Debugging Parallel Code in Visual Studio


.NET 4.0 introduced the Task Parallel Library (TPL) and Parallel LINQ (PLINQ) in an attempt to make parallel programming simpler and making best use of multi-core processors easier.

Recently I was playing around with the Parallel.Foreach and the new Enumerator APIs for the File System in System.IO trying to build a Fast Folder Scanner when I chanced upon the Parallel debugging options in Visual Studio. After fiddling around a little bit, I was able to make sense of the information and it was kind of a ‘brain explode’ moment.

Let me share the things that I figured out.

The Harness Code

- Let’s create a Console Application called FastFolderScanner

- Next we put together the following code to scan folders for a particular type of file and split them out.

Using jQuery Mobile in ASP.NET MVC 4


This article is from our ASP.NET MVC 101 Tutorial Series

ASP.NET MVC 4 introduced a Mobile Site template that leverages the jQuery Mobile to serve up views tailored for consumption on Mobile devices. Even though the latest ASP.NET site templates have responsive CSS, the mobile views aren’t particularly suited for data intensive views. It would be better if we had views dedicated to handle smaller mobile screens and be mindful of touch based navigation.

You can either create a brand new site specifically targeted for Mobile (if you are starting a green-field project) or you can add Mobile views to an existing MVC project with advanced features like view switching between Mobile and Desktop views.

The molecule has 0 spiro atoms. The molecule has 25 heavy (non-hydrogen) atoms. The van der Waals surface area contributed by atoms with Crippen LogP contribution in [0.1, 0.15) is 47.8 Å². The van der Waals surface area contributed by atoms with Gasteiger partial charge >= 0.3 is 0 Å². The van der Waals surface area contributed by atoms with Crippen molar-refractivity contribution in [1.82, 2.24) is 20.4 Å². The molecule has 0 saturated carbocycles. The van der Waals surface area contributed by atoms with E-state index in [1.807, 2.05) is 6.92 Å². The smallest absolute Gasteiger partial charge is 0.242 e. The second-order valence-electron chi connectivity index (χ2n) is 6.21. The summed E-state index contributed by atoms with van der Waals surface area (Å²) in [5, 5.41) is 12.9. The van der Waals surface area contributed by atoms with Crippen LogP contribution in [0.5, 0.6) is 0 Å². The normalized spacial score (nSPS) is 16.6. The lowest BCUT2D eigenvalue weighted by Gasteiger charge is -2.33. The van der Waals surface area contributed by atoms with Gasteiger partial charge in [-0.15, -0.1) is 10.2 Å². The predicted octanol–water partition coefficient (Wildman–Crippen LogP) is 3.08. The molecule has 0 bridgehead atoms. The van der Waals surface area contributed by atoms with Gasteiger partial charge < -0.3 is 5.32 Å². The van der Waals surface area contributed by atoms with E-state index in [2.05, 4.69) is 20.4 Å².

Today, we are going to look at building a Mobile site ground up, so we’ll start with the mobile site template in Visual Studio

Login failed for user IIS APPPOOL\AppPool4.5 or APPPOOL\ASP.NET


The error ‘Login failed for user 'IIS APPPOOL\AppPool4.5’ usually occurs when you configure a new website in IIS or move an existing website to a newer version of IIS.

A simple solution to the error is to add a login to SQL Server for IIS APPPOOL\ASP.NET v4.5 and grant appropriate permission to the database.

Open SQL Server Management Studio > Right click ‘Security’ > New > Login


Allowing dots in ASP.NET MVC paths


URLs with a dot(.) in ASP.NET MVC generate a 404. I have seen many solutions on the web to solve this issue. Some of them are as follows:

1. Add the following handler to your web.config

<add name="ApiURIs-ISAPI-Integrated-4.0_2"
preCondition="integratedMode,runtimeVersionv4.0" />

Here I am assuming that the url’s that contains dots in your case is starting from /products/urlwith.adot. A drawback is as soon as you set path to [path="*"] all requests to static files such as .pdf, .js, .css etc fails.

ASP.NET Project Image Paths


I still see a lot of developers getting confused with the image paths in an ASP.NET application.

Here’s a very quick primer to help you with it:

Absolute Path

<img src="http://www.yourxyxwebsite.com/Images/SomeImage.jpg" />

Images folder in site root directory ("/")

<img src="/Images/SomeImage.jpg" />

Images folder in the current directory ("./")

<img src="./Images/SomeImage.jpg" />

./image.jpg and image.jpg are the same and refer to the current directory